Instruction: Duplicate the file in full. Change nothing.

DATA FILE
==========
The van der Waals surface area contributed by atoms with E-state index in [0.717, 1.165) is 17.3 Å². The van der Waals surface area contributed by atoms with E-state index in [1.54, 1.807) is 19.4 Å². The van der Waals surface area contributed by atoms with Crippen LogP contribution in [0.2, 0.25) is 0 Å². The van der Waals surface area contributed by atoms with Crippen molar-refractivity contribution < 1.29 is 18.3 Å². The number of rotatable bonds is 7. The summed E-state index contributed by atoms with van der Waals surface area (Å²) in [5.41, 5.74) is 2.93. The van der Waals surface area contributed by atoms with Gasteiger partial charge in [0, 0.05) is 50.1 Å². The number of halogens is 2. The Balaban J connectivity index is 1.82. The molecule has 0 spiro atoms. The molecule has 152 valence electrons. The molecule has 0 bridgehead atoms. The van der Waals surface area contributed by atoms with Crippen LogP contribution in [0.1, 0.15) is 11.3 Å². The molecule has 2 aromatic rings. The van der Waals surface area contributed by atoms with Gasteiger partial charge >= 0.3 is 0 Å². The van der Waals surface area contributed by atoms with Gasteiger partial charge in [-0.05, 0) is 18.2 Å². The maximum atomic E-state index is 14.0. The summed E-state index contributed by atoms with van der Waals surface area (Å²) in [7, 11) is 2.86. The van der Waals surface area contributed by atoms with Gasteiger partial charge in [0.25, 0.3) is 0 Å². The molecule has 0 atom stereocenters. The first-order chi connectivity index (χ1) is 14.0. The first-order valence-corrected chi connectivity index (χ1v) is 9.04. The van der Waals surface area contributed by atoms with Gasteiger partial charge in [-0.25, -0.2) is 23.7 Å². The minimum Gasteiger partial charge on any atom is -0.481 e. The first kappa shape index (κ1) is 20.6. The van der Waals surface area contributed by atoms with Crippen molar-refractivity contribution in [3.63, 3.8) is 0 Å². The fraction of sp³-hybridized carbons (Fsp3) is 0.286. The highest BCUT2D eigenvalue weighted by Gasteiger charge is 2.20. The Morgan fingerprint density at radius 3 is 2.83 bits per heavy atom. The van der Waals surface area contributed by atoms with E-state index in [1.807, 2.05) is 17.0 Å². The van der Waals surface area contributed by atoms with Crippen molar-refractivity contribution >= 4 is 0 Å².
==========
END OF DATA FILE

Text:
The van der Waals surface area contributed by atoms with E-state index in [0.717, 1.165) is 17.3 Å². The van der Waals surface area contributed by atoms with E-state index in [1.54, 1.807) is 19.4 Å². The van der Waals surface area contributed by atoms with Crippen LogP contribution in [0.2, 0.25) is 0 Å². The van der Waals surface area contributed by atoms with Crippen molar-refractivity contribution < 1.29 is 18.3 Å². The number of rotatable bonds is 7. The summed E-state index contributed by atoms with van der Waals surface area (Å²) in [5.41, 5.74) is 2.93. The van der Waals surface area contributed by atoms with Gasteiger partial charge in [0, 0.05) is 50.1 Å². The number of halogens is 2. The Balaban J connectivity index is 1.82. The molecule has 0 spiro atoms. The molecule has 152 valence electrons. The molecule has 0 bridgehead atoms. The van der Waals surface area contributed by atoms with Crippen LogP contribution in [0.1, 0.15) is 11.3 Å². The molecule has 2 aromatic rings. The van der Waals surface area contributed by atoms with Gasteiger partial charge >= 0.3 is 0 Å². The van der Waals surface area contributed by atoms with Gasteiger partial charge in [-0.05, 0) is 18.2 Å². The maximum atomic E-state index is 14.0. The summed E-state index contributed by atoms with van der Waals surface area (Å²) in [7, 11) is 2.86. The van der Waals surface area contributed by atoms with Gasteiger partial charge in [0.25, 0.3) is 0 Å². The molecule has 0 atom stereocenters. The first-order chi connectivity index (χ1) is 14.0. The first-order valence-corrected chi connectivity index (χ1v) is 9.04. The van der Waals surface area contributed by atoms with Gasteiger partial charge in [-0.25, -0.2) is 23.7 Å². The minimum Gasteiger partial charge on any atom is -0.481 e. The first kappa shape index (κ1) is 20.6. The van der Waals surface area contributed by atoms with Crippen molar-refractivity contribution in [3.63, 3.8) is 0 Å². The fraction of sp³-hybridized carbons (Fsp3) is 0.286. The highest BCUT2D eigenvalue weighted by Gasteiger charge is 2.20. The Morgan fingerprint density at radius 3 is 2.83 bits per heavy atom. The van der Waals surface area contributed by atoms with E-state index in [1.807, 2.05) is 17.0 Å². The van der Waals surface area contributed by atoms with Crippen molar-refractivity contribution >= 4 is 0 Å².